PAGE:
Simple Fixes for Common Plumbing Problems in Your Pool

Part of owning a pool or hot tub means taking care of any problems that might occur, preferably while it’s still early days and the problem is easy – and inexpensive – to fix. While some issues, such as chemical balance, are simple to understand and correct, dealing with plumbing problems confuses most people.

Plumbing issues in particular require swift action. Waiting leads to further damage and expensive repairs. While fixing a plumbing problem may seem daunting, there are simple solutions to common plumbing problems pool owners experience.

Air in the System

Any air in your pool system can be a serious issue, as it restricts water flow. This may cause cloudiness in the pool or even lead to the filter tank bursting due to pressure build-up, which may not be apparent when viewing the filter pressure gauge. One symptom of an air leak in your system is when streams of air bubbles come from the water inlets into the pool. There are a few things that might cause air to enter your system, all of which have a simple remedy.

Check the water level of the pool, as a low water level can cause the surface skimmer to pull in air. If low water is the only issue, refill the pool to the proper level. Speaking of the surface skimmer, another component to inspect is the skimmer weir. The weir is the “flapper door” inside to mouth of the skimmer. It’s purpose is to actually create the “skimming action” by free-floating on the uppermost surface of the pool water level. The weir can become faulty and stick in the mouth closed position, literally creating a dam effect inhibiting the flow of water.

Other common causes can be the circulation pump and valves, typically located on the suction side and in front of the pump. The circulation pump has a hair and lint strainer pot with a cover and gasket / o-ring. When the gasket o-ring becomes flattened or the cover becomes damaged (cracked or warped), it can break the airtight seal, allowing air to flow into your filtration system. For valves, a cover is sealed by a gasket or o-ring and may begin to leak, the lid can warp or crack and let in air.

To determine if the circulation pump or a valve is the culprit of your air leak, start up the system and relieve any existing air by opening up the air bleed valve on top of the filter tank. Once the gauge has achieved the expected pressure, turn off the system and watch the pump area. If there is a small spray of water in any of these areas, then you pinpointed the leak. From there, replace all necessary parts and remember that you should never let an air leak go unattended.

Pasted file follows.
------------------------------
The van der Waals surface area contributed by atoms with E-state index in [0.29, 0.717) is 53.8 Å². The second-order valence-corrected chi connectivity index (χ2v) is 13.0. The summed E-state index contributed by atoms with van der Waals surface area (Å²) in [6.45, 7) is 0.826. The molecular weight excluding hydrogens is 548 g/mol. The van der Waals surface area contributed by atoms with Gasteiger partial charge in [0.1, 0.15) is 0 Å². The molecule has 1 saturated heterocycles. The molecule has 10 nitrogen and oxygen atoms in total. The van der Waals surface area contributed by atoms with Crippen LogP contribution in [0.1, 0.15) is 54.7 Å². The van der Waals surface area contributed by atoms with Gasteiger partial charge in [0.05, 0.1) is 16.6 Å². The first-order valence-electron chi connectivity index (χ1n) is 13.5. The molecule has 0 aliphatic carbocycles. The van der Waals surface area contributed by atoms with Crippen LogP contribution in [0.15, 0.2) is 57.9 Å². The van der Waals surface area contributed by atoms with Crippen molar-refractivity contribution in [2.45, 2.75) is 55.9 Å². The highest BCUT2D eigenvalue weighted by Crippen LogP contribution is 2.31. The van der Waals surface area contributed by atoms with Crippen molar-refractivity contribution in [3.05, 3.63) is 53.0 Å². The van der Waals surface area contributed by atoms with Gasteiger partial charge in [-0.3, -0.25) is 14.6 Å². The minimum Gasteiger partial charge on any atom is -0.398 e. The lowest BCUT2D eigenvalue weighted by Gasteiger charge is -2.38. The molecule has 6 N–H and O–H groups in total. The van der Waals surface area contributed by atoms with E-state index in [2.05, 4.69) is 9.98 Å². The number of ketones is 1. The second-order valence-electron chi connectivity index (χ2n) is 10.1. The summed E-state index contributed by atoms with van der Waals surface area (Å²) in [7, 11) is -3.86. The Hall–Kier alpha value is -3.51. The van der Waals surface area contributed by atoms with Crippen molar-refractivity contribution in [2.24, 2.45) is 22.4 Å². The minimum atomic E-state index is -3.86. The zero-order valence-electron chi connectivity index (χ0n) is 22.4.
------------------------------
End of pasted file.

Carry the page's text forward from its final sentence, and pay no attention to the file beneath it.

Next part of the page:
Dirt and Debris

Dirt and debris is at the forefront of every pool owner’s mind, though usually in the form of thinking about cleanliness and water chemistry. However, dirt and debris can enter the plumbing and cause problems for you and your pool. Debris entering the filtration system can cause clogs or even wedge itself in valves and covers, letting in air. If the filter or strainer is clogged with debris, clean the strainer, then backwash the filter or change the cartridge. Dirt and debris may also clog the skimmer line, so your pool filter fails to work properly. If this is the case, turn off the pool pump and (if possible) the power to the motor. Clear any existing debris from the basket and use a plumbing snake designed for the particular type of plumbing to remove the clog from the skimmer’s piping.

Changes in Filter Pressure

The filter in your pool or hot tub must work perfectly to ensure optimum water safety.  A change in filter pressure is a common problem that, luckily, has an easy fix. Decreases in filter pressure are usually caused by clogs, trapped air, or incorrect valve settings. This can be remedied by checking valve settings, clearing suction lines, or replacing damaged hardware. Increases in filter pressure are usually caused by something blocking the filter, such as debris or an algae bloom blocking inside the filter. This can be prevented with regular pool cleanings and consistently clearing your pool of algae.

A pHin smart monitor helps ensure the water in your pool or hot tub stays perfectly balanced. If you prefer to hire professionals for your plumbing issues, check out Pool Service on Demand, where you can connect with qualified, local pool care professionals.